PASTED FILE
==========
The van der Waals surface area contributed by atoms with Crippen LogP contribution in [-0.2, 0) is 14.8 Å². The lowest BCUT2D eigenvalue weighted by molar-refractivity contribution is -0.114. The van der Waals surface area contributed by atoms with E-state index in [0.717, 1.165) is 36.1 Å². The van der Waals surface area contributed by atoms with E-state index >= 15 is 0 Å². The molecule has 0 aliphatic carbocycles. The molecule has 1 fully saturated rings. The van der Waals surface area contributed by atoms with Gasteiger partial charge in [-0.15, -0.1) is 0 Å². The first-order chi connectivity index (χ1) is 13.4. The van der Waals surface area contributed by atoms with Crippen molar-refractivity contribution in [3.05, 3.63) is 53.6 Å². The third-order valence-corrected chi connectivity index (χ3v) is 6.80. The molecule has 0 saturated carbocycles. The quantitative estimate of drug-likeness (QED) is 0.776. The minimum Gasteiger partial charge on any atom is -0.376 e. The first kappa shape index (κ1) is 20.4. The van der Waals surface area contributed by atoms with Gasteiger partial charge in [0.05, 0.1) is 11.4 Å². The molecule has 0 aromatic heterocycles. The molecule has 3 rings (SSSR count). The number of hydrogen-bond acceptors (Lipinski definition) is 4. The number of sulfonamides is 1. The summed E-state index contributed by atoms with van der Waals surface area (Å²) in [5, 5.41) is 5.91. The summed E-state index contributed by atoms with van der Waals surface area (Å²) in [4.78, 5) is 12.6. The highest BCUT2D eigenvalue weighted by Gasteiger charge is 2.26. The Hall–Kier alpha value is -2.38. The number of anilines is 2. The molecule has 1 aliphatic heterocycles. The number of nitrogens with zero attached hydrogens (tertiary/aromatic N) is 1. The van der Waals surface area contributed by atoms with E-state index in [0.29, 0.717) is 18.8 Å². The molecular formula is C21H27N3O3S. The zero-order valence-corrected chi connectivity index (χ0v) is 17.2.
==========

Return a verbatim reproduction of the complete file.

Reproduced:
The van der Waals surface area contributed by atoms with Crippen LogP contribution in [-0.2, 0) is 14.8 Å². The lowest BCUT2D eigenvalue weighted by molar-refractivity contribution is -0.114. The van der Waals surface area contributed by atoms with E-state index in [0.717, 1.165) is 36.1 Å². The van der Waals surface area contributed by atoms with E-state index >= 15 is 0 Å². The molecule has 0 aliphatic carbocycles. The molecule has 1 fully saturated rings. The van der Waals surface area contributed by atoms with Gasteiger partial charge in [-0.15, -0.1) is 0 Å². The first-order chi connectivity index (χ1) is 13.4. The van der Waals surface area contributed by atoms with Crippen molar-refractivity contribution in [3.05, 3.63) is 53.6 Å². The third-order valence-corrected chi connectivity index (χ3v) is 6.80. The molecule has 0 saturated carbocycles. The quantitative estimate of drug-likeness (QED) is 0.776. The minimum Gasteiger partial charge on any atom is -0.376 e. The first kappa shape index (κ1) is 20.4. The van der Waals surface area contributed by atoms with Gasteiger partial charge in [0.05, 0.1) is 11.4 Å². The molecule has 0 aromatic heterocycles. The molecule has 3 rings (SSSR count). The number of hydrogen-bond acceptors (Lipinski definition) is 4. The number of sulfonamides is 1. The summed E-state index contributed by atoms with van der Waals surface area (Å²) in [5, 5.41) is 5.91. The summed E-state index contributed by atoms with van der Waals surface area (Å²) in [4.78, 5) is 12.6. The highest BCUT2D eigenvalue weighted by Gasteiger charge is 2.26. The Hall–Kier alpha value is -2.38. The number of anilines is 2. The molecule has 1 aliphatic heterocycles. The number of nitrogens with zero attached hydrogens (tertiary/aromatic N) is 1. The van der Waals surface area contributed by atoms with E-state index in [0.29, 0.717) is 18.8 Å². The molecular formula is C21H27N3O3S. The zero-order valence-corrected chi connectivity index (χ0v) is 17.2.